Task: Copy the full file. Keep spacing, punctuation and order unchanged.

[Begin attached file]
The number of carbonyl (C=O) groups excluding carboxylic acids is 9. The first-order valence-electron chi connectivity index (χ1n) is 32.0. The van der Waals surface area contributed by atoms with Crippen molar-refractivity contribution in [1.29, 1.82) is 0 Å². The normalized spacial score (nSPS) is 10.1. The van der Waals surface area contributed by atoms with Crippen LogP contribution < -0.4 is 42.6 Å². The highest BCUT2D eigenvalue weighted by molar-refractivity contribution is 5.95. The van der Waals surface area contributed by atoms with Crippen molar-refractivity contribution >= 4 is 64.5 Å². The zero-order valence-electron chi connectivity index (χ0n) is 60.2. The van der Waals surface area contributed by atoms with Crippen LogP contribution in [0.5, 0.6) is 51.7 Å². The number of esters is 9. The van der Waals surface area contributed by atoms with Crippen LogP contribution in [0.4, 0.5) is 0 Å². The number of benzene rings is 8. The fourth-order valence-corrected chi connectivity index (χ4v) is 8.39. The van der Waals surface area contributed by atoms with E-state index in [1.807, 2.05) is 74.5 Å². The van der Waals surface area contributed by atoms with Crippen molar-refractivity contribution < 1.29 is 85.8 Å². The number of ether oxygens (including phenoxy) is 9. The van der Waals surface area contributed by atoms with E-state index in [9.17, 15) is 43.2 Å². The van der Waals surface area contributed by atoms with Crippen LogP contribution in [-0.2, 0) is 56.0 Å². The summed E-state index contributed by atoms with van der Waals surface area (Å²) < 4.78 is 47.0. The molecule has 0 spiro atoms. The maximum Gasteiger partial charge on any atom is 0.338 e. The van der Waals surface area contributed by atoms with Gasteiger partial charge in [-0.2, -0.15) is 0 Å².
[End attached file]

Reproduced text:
The number of carbonyl (C=O) groups excluding carboxylic acids is 9. The first-order valence-electron chi connectivity index (χ1n) is 32.0. The van der Waals surface area contributed by atoms with Crippen molar-refractivity contribution in [1.29, 1.82) is 0 Å². The normalized spacial score (nSPS) is 10.1. The van der Waals surface area contributed by atoms with Crippen LogP contribution < -0.4 is 42.6 Å². The highest BCUT2D eigenvalue weighted by molar-refractivity contribution is 5.95. The van der Waals surface area contributed by atoms with Crippen molar-refractivity contribution >= 4 is 64.5 Å². The zero-order valence-electron chi connectivity index (χ0n) is 60.2. The van der Waals surface area contributed by atoms with Crippen LogP contribution in [0.5, 0.6) is 51.7 Å². The number of esters is 9. The van der Waals surface area contributed by atoms with Crippen LogP contribution in [0.4, 0.5) is 0 Å². The number of benzene rings is 8. The fourth-order valence-corrected chi connectivity index (χ4v) is 8.39. The van der Waals surface area contributed by atoms with E-state index in [1.807, 2.05) is 74.5 Å². The van der Waals surface area contributed by atoms with Crippen molar-refractivity contribution < 1.29 is 85.8 Å². The number of ether oxygens (including phenoxy) is 9. The van der Waals surface area contributed by atoms with E-state index in [9.17, 15) is 43.2 Å². The van der Waals surface area contributed by atoms with Crippen LogP contribution in [-0.2, 0) is 56.0 Å². The summed E-state index contributed by atoms with van der Waals surface area (Å²) < 4.78 is 47.0. The molecule has 0 spiro atoms. The maximum Gasteiger partial charge on any atom is 0.338 e. The van der Waals surface area contributed by atoms with Gasteiger partial charge in [-0.2, -0.15) is 0 Å².